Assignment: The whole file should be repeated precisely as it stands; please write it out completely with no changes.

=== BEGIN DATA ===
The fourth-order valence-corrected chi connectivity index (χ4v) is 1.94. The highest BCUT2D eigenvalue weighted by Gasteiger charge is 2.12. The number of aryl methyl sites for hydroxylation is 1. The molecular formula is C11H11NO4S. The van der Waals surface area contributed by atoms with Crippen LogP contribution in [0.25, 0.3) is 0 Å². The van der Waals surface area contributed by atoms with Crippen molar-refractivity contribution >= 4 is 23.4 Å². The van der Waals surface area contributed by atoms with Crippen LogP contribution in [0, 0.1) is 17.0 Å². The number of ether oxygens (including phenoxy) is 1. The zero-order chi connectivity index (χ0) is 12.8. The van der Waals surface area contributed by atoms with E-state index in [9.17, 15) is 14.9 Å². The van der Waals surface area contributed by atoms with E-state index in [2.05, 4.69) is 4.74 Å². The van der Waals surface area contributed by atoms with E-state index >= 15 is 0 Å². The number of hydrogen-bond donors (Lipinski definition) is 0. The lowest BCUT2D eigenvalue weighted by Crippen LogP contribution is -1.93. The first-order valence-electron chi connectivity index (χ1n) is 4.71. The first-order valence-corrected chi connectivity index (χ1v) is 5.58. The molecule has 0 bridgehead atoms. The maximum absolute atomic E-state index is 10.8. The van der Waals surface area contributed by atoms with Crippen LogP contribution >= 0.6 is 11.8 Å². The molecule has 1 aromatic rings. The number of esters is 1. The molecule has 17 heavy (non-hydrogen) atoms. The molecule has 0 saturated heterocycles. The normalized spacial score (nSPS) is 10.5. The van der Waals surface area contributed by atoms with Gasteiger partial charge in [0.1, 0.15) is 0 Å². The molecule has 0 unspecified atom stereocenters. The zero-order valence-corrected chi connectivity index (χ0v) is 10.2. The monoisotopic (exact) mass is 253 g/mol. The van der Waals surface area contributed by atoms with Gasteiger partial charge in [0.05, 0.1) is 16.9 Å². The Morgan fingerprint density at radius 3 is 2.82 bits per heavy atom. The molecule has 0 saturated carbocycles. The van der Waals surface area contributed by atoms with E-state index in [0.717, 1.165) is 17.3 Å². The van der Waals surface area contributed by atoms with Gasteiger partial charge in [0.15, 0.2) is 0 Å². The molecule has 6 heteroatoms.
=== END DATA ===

The fourth-order valence-corrected chi connectivity index (χ4v) is 1.94. The highest BCUT2D eigenvalue weighted by Gasteiger charge is 2.12. The number of aryl methyl sites for hydroxylation is 1. The molecular formula is C11H11NO4S. The van der Waals surface area contributed by atoms with Crippen LogP contribution in [0.25, 0.3) is 0 Å². The van der Waals surface area contributed by atoms with Crippen molar-refractivity contribution >= 4 is 23.4 Å². The van der Waals surface area contributed by atoms with Crippen LogP contribution in [0, 0.1) is 17.0 Å². The number of ether oxygens (including phenoxy) is 1. The zero-order chi connectivity index (χ0) is 12.8. The van der Waals surface area contributed by atoms with E-state index in [9.17, 15) is 14.9 Å². The van der Waals surface area contributed by atoms with E-state index in [2.05, 4.69) is 4.74 Å². The van der Waals surface area contributed by atoms with E-state index >= 15 is 0 Å². The number of hydrogen-bond donors (Lipinski definition) is 0. The lowest BCUT2D eigenvalue weighted by Crippen LogP contribution is -1.93. The first-order valence-electron chi connectivity index (χ1n) is 4.71. The first-order valence-corrected chi connectivity index (χ1v) is 5.58. The molecule has 0 bridgehead atoms. The maximum absolute atomic E-state index is 10.8. The van der Waals surface area contributed by atoms with Crippen LogP contribution >= 0.6 is 11.8 Å². The molecule has 1 aromatic rings. The number of esters is 1. The molecule has 17 heavy (non-hydrogen) atoms. The molecule has 0 saturated heterocycles. The normalized spacial score (nSPS) is 10.5. The van der Waals surface area contributed by atoms with Gasteiger partial charge in [0.1, 0.15) is 0 Å². The molecule has 0 unspecified atom stereocenters. The zero-order valence-corrected chi connectivity index (χ0v) is 10.2. The monoisotopic (exact) mass is 253 g/mol. The van der Waals surface area contributed by atoms with Gasteiger partial charge in [0.05, 0.1) is 16.9 Å². The Morgan fingerprint density at radius 3 is 2.82 bits per heavy atom. The molecule has 0 saturated carbocycles. The van der Waals surface area contributed by atoms with E-state index in [0.717, 1.165) is 17.3 Å². The van der Waals surface area contributed by atoms with Gasteiger partial charge in [0.15, 0.2) is 0 Å². The molecule has 6 heteroatoms.